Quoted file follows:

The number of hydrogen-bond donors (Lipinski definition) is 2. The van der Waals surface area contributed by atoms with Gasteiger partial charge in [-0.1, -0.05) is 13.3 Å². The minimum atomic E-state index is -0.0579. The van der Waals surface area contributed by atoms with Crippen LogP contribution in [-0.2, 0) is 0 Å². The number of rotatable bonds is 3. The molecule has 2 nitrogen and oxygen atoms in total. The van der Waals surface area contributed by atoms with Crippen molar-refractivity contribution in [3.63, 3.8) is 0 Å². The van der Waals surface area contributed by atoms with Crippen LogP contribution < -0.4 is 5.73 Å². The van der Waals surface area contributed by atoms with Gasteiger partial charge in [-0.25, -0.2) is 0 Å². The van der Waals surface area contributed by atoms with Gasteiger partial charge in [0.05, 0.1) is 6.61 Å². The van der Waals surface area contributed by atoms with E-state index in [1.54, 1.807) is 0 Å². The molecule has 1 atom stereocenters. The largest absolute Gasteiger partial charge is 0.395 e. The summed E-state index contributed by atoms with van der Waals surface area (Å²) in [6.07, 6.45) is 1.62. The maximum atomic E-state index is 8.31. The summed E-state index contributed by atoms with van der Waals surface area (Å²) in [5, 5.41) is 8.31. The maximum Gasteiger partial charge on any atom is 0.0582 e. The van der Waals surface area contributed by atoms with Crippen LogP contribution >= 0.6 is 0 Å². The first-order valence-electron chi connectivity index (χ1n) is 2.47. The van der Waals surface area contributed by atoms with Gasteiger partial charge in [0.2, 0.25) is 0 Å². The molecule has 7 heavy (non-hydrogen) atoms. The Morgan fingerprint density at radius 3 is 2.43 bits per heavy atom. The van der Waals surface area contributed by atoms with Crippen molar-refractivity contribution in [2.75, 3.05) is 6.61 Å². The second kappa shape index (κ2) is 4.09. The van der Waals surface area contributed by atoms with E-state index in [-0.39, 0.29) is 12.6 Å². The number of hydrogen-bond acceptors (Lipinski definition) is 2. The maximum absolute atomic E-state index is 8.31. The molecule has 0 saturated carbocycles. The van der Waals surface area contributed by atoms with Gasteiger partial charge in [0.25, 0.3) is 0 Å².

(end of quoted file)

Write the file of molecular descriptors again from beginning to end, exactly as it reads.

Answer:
The number of hydrogen-bond donors (Lipinski definition) is 2. The van der Waals surface area contributed by atoms with Gasteiger partial charge in [-0.1, -0.05) is 13.3 Å². The minimum atomic E-state index is -0.0579. The van der Waals surface area contributed by atoms with Crippen LogP contribution in [-0.2, 0) is 0 Å². The number of rotatable bonds is 3. The molecule has 2 nitrogen and oxygen atoms in total. The van der Waals surface area contributed by atoms with Crippen molar-refractivity contribution in [3.63, 3.8) is 0 Å². The van der Waals surface area contributed by atoms with Crippen LogP contribution < -0.4 is 5.73 Å². The van der Waals surface area contributed by atoms with Gasteiger partial charge in [-0.25, -0.2) is 0 Å². The van der Waals surface area contributed by atoms with Gasteiger partial charge in [0.05, 0.1) is 6.61 Å². The van der Waals surface area contributed by atoms with E-state index in [1.54, 1.807) is 0 Å². The molecule has 1 atom stereocenters. The largest absolute Gasteiger partial charge is 0.395 e. The summed E-state index contributed by atoms with van der Waals surface area (Å²) in [6.07, 6.45) is 1.62. The maximum atomic E-state index is 8.31. The summed E-state index contributed by atoms with van der Waals surface area (Å²) in [5, 5.41) is 8.31. The maximum Gasteiger partial charge on any atom is 0.0582 e. The van der Waals surface area contributed by atoms with Crippen LogP contribution >= 0.6 is 0 Å². The first-order valence-electron chi connectivity index (χ1n) is 2.47. The van der Waals surface area contributed by atoms with Gasteiger partial charge in [0.2, 0.25) is 0 Å². The molecule has 7 heavy (non-hydrogen) atoms. The Morgan fingerprint density at radius 3 is 2.43 bits per heavy atom. The van der Waals surface area contributed by atoms with Crippen molar-refractivity contribution in [2.75, 3.05) is 6.61 Å². The second kappa shape index (κ2) is 4.09. The van der Waals surface area contributed by atoms with E-state index in [-0.39, 0.29) is 12.6 Å². The number of hydrogen-bond acceptors (Lipinski definition) is 2. The maximum absolute atomic E-state index is 8.31. The molecule has 0 saturated carbocycles. The van der Waals surface area contributed by atoms with Gasteiger partial charge in [0.25, 0.3) is 0 Å².